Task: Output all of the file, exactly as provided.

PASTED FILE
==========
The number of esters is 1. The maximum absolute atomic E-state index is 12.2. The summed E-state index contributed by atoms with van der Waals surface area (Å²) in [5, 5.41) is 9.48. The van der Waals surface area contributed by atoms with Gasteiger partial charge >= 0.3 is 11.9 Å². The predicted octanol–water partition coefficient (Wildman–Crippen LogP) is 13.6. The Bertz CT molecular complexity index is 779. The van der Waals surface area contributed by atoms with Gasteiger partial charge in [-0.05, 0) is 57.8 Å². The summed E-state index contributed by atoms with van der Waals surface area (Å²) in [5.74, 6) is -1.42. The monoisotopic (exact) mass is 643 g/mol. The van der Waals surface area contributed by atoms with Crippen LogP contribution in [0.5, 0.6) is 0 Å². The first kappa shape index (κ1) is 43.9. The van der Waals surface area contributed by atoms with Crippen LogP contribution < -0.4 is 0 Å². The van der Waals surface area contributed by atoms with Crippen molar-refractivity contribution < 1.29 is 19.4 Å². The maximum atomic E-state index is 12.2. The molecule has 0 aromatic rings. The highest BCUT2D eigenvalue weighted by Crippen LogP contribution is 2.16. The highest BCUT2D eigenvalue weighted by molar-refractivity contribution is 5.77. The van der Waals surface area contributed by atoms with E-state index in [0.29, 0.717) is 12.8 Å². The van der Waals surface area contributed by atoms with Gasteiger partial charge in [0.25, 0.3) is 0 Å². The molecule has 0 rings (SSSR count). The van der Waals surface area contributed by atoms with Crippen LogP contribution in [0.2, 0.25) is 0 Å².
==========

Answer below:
The number of esters is 1. The maximum absolute atomic E-state index is 12.2. The summed E-state index contributed by atoms with van der Waals surface area (Å²) in [5, 5.41) is 9.48. The van der Waals surface area contributed by atoms with Gasteiger partial charge >= 0.3 is 11.9 Å². The predicted octanol–water partition coefficient (Wildman–Crippen LogP) is 13.6. The Bertz CT molecular complexity index is 779. The van der Waals surface area contributed by atoms with Gasteiger partial charge in [-0.05, 0) is 57.8 Å². The summed E-state index contributed by atoms with van der Waals surface area (Å²) in [5.74, 6) is -1.42. The monoisotopic (exact) mass is 643 g/mol. The van der Waals surface area contributed by atoms with Crippen LogP contribution in [0.5, 0.6) is 0 Å². The first kappa shape index (κ1) is 43.9. The van der Waals surface area contributed by atoms with Crippen LogP contribution < -0.4 is 0 Å². The van der Waals surface area contributed by atoms with Crippen molar-refractivity contribution < 1.29 is 19.4 Å². The maximum atomic E-state index is 12.2. The molecule has 0 aromatic rings. The highest BCUT2D eigenvalue weighted by Crippen LogP contribution is 2.16. The highest BCUT2D eigenvalue weighted by molar-refractivity contribution is 5.77. The van der Waals surface area contributed by atoms with E-state index in [0.29, 0.717) is 12.8 Å². The van der Waals surface area contributed by atoms with Gasteiger partial charge in [0.25, 0.3) is 0 Å². The molecule has 0 rings (SSSR count). The van der Waals surface area contributed by atoms with Crippen LogP contribution in [0.2, 0.25) is 0 Å².